A biscuit, a Victoria sponge cake and a tin of rice pudding want to move to the EU. Which one needs a vet?
To the uninitiated it may seem like an opaque Brexit riddle, but the question is at the heart of a major EU policy change threatening to overload many British manufacturers with further red tape and costs.
Next month Brussels will significantly expand the range of composite foods requiring an export health certificate (EHCs) to enter the EU, meaning many British exporters will suddenly need their products signed off by an official vet, as well as becoming subject to potentially time-consuming checks at the EU and Northern Irish borders.
The specifics on which foods will fall foul of the new rules have so far remained elusive but last week, the picture became slightly clearer. The biscuit and the tin of rice pudding will be somewhat saved.
As shelf-stable products devoid of meat – along with others such as some chocolate, pasta, and breads – they will not require EHCs or EU border checks, according to David Kennedy, Defra’s director general for Food, Farming, Animal and Plant Health and later expounded by a Defra spokeswoman. Instead, they will just need private attestations completed by the manufacturer, although industry figures warn these can be just as burdensome.
It is understood the EU Commission had concerns over pasteurisation as an acceptable heat-treatment for dairy elements in shelf-stable composite products. However Defra suggested these have now been addressed.
“The clarification we got yesterday, which said biscuits, for example, and chocolate, will not need export health certificates, that’s really important,” Kennedy told the Environment, Food & Rural Affairs Committee.
Once confirmed by the EU, it will be a relief to exporters including Walkers Shortbread, which faced paying “hundreds of thousands of pounds a year” for EHCs, which would be “horrendous,” said CEO Jim Walker.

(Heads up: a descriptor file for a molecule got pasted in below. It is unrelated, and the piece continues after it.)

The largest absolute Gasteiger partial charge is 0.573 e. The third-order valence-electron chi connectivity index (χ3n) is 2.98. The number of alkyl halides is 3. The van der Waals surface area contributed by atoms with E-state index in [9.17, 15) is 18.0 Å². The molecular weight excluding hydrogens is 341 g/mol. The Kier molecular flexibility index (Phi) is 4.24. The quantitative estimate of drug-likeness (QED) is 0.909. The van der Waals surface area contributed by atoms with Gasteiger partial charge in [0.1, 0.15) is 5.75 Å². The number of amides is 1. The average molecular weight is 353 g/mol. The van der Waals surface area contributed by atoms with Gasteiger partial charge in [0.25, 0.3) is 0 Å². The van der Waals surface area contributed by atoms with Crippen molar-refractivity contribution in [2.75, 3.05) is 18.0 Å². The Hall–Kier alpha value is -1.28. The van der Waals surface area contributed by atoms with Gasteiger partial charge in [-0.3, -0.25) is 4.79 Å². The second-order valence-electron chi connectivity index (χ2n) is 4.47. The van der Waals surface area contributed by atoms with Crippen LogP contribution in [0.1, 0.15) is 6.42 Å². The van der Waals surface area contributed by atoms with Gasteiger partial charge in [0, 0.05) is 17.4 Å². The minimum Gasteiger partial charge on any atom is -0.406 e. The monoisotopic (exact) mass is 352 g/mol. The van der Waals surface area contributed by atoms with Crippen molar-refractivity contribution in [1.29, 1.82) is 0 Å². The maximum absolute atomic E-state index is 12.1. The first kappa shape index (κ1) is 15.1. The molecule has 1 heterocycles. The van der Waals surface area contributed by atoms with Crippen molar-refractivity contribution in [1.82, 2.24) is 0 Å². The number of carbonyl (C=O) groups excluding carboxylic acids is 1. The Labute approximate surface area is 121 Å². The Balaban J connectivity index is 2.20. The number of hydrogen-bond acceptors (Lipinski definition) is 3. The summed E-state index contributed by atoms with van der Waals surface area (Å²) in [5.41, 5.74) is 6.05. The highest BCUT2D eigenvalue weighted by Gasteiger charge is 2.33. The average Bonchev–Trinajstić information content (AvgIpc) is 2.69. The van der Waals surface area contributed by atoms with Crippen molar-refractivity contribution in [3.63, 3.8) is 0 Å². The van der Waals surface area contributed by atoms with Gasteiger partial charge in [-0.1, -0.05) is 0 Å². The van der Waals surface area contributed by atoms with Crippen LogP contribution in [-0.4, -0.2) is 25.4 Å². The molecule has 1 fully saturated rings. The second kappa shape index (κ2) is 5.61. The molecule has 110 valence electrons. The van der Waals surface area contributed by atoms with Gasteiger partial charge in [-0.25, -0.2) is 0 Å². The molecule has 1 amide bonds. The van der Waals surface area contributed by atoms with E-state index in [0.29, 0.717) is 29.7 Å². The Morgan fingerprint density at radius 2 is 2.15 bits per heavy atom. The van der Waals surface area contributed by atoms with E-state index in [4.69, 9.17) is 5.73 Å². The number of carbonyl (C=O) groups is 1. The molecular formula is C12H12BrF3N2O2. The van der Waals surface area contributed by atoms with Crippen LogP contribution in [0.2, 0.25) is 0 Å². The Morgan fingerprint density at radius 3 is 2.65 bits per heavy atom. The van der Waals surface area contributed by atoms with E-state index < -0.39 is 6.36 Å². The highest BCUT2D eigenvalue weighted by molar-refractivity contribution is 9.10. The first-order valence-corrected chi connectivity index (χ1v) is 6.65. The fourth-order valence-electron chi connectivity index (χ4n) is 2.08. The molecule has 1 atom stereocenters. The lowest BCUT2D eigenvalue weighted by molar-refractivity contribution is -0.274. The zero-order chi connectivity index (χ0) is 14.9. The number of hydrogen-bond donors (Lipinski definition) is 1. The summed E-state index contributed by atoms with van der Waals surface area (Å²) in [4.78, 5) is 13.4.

Unfortunately that is now the prospect facing the Victoria sponge along with quiche, cheesecake and other perishable foods containing dairy, which could soon have to pay up to £200 a go for veterinary sign-off, according to Defra.
The burden will be costly. The FDF even warned it could make it “unviable” for many businesses to continue supplying Northern Ireland.
The exact requirements for whether a food needs an EHC will depend on the ingredients included, with many traders still uncertain whether their products could be liable, however. The final EU legislation is yet to be published, meaning many questions still remain.
Even foods such as meat and cheese that already require EHCs will be subject to changes. Kennedy told the committee the EU is revamping its entire range of EHCs with 50 new certificates set to come into effect. While foods that don’t require an EHC already will need to do so from April, products that have needed them since January will have until August to make the switch.
Defra secretary George Eustice said it was “inconvenient that we’ve got these changes just as people get used to some of the previous ones,” although he recognised that it was not due to the EU “being more difficult”. These changes “have been in train for some time” he explained.